TALLINN – German public-service television broadcaster ZDF writes in its news portal about the possible candidacy of Estonian Prime Minister Kaja Kallas for the post of NATO secretary general and finds that it is not overly likely, furthermore, some member states do not like the Estonian government leader's clear views on Russia.
Since the term of the current NATO chief, Norwegian Jens Stoltenberg, ends at the end of September, the question of who will lead the now 31-member alliance is in the air. ZDF rhetorically asks whether NATO should have a female secretary general after 74 years of operation and mentions European Commission Preisdent Ursula von der Leyen and Estonian Prime Minister Kaja Kallas as possible candidates.
According to the ZDF, Leyen, who is, among other things, a descendant of Baron Ludwig Knoop, the owner of the Kreenholm manufactory in the northeastern Estonian border town of Narva, has an extremely low probability of becoming the secretary general of NATO. Moreover, Leyen has ruled out her own candidacy.
ZDF considers the chances of Kaja Kallas to be modest, but not completely excluded. According to ZDF, Kallas stands out in Brussels with clear views regarding Russia. Kallas herself has told Politico that since Estonia has been a member of the EU and NATO for 19 years, the country must be on the radar screen for top positions.
"But does everyone in NATO want a falcon like Kallas, who usually finds harsher words against Russia than the rest, at their head? It would be a statement that not everyone wants to send," ZDF writes.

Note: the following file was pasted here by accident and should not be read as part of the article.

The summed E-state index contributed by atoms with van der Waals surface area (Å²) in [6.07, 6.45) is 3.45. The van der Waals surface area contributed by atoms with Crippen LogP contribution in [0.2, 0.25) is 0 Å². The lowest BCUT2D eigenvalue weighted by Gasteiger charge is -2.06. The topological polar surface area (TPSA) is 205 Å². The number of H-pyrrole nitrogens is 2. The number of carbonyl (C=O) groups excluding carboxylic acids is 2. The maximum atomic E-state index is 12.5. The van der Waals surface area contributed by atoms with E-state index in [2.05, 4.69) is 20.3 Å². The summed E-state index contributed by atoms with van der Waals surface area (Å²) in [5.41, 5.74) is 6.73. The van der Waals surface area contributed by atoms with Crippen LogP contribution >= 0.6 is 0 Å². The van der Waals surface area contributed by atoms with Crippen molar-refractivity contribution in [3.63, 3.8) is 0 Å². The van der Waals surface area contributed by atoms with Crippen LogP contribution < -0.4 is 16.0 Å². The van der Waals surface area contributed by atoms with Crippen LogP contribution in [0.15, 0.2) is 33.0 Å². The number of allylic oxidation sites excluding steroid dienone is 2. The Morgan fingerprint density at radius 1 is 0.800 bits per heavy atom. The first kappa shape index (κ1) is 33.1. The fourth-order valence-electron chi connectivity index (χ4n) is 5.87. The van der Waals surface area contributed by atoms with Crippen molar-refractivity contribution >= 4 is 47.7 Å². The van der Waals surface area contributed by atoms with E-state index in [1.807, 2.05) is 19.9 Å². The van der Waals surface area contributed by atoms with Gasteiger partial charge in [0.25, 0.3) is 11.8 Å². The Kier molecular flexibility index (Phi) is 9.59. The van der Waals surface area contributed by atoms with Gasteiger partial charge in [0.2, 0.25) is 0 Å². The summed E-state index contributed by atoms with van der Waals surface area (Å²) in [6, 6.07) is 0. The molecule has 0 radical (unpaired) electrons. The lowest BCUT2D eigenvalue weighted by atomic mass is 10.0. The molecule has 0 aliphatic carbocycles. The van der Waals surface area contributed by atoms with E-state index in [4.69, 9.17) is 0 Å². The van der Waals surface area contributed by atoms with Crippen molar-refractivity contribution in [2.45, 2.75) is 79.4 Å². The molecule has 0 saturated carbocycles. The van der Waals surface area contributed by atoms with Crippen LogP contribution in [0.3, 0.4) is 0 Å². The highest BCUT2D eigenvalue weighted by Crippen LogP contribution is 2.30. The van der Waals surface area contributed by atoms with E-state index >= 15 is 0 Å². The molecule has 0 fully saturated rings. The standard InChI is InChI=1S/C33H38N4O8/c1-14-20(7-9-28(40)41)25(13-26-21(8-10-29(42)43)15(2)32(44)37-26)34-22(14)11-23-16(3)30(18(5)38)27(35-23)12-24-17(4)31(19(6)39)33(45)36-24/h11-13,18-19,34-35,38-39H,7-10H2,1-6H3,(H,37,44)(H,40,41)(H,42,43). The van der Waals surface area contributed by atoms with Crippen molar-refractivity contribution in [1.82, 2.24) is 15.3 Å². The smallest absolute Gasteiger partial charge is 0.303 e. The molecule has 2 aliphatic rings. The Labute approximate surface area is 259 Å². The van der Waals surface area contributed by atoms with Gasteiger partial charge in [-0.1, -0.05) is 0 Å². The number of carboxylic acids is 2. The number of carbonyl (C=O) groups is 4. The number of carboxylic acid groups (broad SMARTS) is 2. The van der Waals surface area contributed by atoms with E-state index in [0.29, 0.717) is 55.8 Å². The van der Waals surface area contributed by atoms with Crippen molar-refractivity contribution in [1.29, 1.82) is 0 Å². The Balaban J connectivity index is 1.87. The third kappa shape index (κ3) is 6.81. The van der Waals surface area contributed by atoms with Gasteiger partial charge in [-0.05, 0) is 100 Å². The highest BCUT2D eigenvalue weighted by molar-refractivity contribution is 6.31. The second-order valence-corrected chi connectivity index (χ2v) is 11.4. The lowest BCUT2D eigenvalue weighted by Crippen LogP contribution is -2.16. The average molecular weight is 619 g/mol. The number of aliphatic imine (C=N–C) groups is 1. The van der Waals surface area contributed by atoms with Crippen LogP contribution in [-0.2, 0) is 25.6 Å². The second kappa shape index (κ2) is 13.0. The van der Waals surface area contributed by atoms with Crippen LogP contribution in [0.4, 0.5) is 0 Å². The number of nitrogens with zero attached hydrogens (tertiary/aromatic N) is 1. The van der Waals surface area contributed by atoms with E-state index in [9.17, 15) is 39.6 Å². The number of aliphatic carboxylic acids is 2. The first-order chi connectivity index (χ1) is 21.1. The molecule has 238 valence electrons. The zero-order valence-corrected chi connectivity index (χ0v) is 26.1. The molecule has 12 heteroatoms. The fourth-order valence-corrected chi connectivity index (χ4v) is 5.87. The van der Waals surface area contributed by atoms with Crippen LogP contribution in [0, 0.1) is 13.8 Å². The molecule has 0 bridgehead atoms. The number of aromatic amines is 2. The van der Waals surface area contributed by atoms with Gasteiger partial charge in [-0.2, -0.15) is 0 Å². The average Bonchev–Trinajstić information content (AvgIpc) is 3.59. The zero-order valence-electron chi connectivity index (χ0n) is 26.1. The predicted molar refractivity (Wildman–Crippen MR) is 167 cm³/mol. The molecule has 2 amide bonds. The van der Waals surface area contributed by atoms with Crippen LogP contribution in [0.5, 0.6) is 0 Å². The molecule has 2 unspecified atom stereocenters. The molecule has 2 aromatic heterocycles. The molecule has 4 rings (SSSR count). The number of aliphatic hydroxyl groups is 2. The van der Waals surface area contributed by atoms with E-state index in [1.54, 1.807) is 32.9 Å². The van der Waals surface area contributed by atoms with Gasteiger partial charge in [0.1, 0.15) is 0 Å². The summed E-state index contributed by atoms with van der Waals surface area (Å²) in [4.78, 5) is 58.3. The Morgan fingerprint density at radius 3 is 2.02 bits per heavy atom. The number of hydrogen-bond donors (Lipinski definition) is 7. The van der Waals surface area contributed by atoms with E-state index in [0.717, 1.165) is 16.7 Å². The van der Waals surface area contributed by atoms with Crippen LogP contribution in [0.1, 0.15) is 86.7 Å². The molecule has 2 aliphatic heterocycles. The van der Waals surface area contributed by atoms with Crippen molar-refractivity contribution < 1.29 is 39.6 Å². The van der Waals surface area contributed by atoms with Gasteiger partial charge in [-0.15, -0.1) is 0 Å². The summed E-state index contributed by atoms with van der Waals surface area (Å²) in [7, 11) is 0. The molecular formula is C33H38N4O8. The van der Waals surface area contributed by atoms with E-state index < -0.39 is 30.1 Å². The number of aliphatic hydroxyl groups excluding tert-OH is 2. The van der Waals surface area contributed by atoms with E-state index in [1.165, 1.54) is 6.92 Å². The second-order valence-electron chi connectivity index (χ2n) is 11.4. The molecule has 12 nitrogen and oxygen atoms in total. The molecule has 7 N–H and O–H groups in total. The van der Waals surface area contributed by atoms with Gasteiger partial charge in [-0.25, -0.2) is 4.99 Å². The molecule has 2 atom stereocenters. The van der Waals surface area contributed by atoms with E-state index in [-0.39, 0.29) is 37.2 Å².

"Especially since, as a high-ranking diplomat from a western member state recalled, the term of office of NATO's deputy secretary general, Romanian Mircea Geoana, has just been extended. In principle, that would make the placement of another Eastern European woman at the head of NATO difficult," ZDF writes, citing the anonymous diplomat.
ZDF also mentions British Secretary of State for Defense Ben Wallace as a possible candidate, whose candidacy the publication considers conceivable. Wallace himself admitted to TimesRadio in February that the position of NATO secretary general would be a great job.
Regarding the long-time prime minister of the Netherlands, Mark Rutte, ZDF notes that Rutte's refusals of the secretary general's chair should not be taken seriously.
Regarding the possible continuation of the outgoing Jens Stoltenberg, ZDF admits that it would be an emergency option, but at the same time one that would suit very many people. ZDF adds that it may be difficult for Stoltenberg, who wants to return to Norway, to refuse if the president of the United States personally asks him to continue.
"Despite everything, an old rule applies in NATO: those who are named first do not turn out to be elected in the end. In addition, the member states must unanimously agree on the new leader. However, this leaves room for all kinds of deals and last-minute vetoes, which, for example, Turkey tried in 2009, when Stoltenberg's predecessor, Anders Fogh Rasmussen, was elected," ZDF writes.